I wonder why it’s so difficult to consider myself an athlete. Perhaps it is because running is not a hobby or a game for me; it’s not a sport or something I do “for fun”, and it’s certainly not something I do for glory. It’s a part of me… it’s my way of life and something that defines me as a human being. It’s not a phase, and it’s not exercise. Running makes me who I am, and that’s a label good enough for me.

Thank you for reading!

8 thoughts on “Athlete

  1. This post resonates with me for so many reasons. I am reading 'Running the Edge' right now and they talk about this topic exactly; as it relates to running. I just thumbed through the book to see if I could find the passage that made me wonder if I am a runner. So, I run and I post my favorite quote about what makes a runner, well, a runner on my blog all the time, but for some reason I have a VERY hard time calling myself a runner. I love this post because you name what is important and that is being me! Running is simply part of that. Why is that, sometimes, not good enough? You have me thinking…


  2. What a great post. It's strange how we sometimes fail to label ourselves the way others may see us. I would never call myself a writer but I'd had several people call me that. I would consider you an athlete, even without ball catching experience. 🙂 You use your body to compete, even if it's just with yourself. You are a runner. An athlete in my book. But the cool part is that it doesn't matter what you call yourself. You're you. A runner, a reader, a traveler, a knitter. They all make up you. And that's all that matters.


  3. Great post–that is book quality for sure. I had many of the same feelings growing up, and I believe many others have too. In my era as a kid there were a lot of games played in the neighborhood, so we didn't have to participate just at school. Thus, it was more inclusive, and there was very little sports activities at grade schools back then–esp Catholic schools. When I entered high school I joined the wrestling and football, and the coaches back then quickly “weeded out” the non-athletes like myself mostly through humiliation. I joined the military after high school, and there I was introduced to running and karate. Once I got into running it changed my life, and from there I added weight training, and eventually health care as a career. I didn't care if I was a fast runner. I enjoyed winning or placing or just maxing my PT test in the army. My point is runners are athletes, and it is one of the most inclusive, welcoming sports there is–and I love the sport for that reason. You don't have to compete against anybody–you can just run. Competitive athletes develop their skills through extensive training, coaching, and genes–and there is a huge mental component–and since their goal is to “beat” their opponent they want their opponents to feel inferior. It is not personal for the most part. It is just that when we are younger we are more sensitive to these feelings in inferiority. So, do the best you can, have fun, and you are my favorite athlete, and I love you, my daughter!!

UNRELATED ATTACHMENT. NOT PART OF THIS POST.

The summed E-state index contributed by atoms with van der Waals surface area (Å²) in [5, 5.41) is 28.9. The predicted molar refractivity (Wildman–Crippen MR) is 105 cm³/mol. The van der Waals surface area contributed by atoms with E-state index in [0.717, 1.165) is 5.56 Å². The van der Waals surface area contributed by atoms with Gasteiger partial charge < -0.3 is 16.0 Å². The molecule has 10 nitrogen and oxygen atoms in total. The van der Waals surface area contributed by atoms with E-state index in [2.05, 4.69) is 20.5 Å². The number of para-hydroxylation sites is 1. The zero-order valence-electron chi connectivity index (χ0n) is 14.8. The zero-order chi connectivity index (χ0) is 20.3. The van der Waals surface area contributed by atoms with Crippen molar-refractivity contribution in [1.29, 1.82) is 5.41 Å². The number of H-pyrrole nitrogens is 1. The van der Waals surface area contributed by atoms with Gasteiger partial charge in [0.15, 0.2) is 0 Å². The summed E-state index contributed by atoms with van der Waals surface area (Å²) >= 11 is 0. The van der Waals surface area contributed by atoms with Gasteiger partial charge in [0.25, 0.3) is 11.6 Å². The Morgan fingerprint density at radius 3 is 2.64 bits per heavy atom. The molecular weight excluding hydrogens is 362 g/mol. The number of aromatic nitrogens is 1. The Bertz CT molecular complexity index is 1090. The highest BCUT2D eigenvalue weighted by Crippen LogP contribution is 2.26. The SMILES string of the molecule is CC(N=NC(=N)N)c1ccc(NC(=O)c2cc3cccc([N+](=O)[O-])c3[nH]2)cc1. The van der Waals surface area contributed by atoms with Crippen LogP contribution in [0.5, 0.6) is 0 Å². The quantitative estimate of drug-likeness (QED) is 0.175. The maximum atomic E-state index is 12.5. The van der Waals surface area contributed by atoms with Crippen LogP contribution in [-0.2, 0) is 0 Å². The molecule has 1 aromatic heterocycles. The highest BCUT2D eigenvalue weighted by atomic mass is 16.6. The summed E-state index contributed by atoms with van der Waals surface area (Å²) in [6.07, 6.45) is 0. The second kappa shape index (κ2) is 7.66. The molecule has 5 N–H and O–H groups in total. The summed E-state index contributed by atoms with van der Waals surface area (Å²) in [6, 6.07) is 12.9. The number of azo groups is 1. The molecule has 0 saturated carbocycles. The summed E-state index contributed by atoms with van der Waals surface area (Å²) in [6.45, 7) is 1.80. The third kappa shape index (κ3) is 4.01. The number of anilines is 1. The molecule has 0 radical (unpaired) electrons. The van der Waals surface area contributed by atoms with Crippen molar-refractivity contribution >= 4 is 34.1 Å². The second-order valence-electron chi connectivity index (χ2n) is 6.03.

4. Loved this post! (I read it out loud to Aaron as we cook some Yugoslavian dishes for Easter.) It was cool to get to know you a little bit better. I had no idea you received some of those recognitions for your running! As usual, I'm impressed, and you're too humble. For the record, I personally WOULD call you an athlete. But the reason that you don't is a big part of the reason that I consider you to be such a special and unique friend.


  5. Thanks so much, Sarah. I know just the quote you are talking about, and I agree with it so much. I don't know “Running the Edge” but it sounds like a good read. I will have to check it out. You are absolutely a runner! But easy for me to say, right? 🙂


  6. Thank you, Cat! If I am an athlete (and my goodness, a knitter? Do flat things qualify me for that title?), then you are most certainly a writer. But, as you say, the most important thing is that these “labels” are small pieces which, when put together, make us who we are.


  7. Thank you, Elena! I really miss you and I consider you to be such a wonderful friend as well. Thank you so much for your comment and sweet sentiment. I want to hear more about those Yugoslavian dishes! Did you make gebanitza? I will make it out to Seattle one of these days, I promise!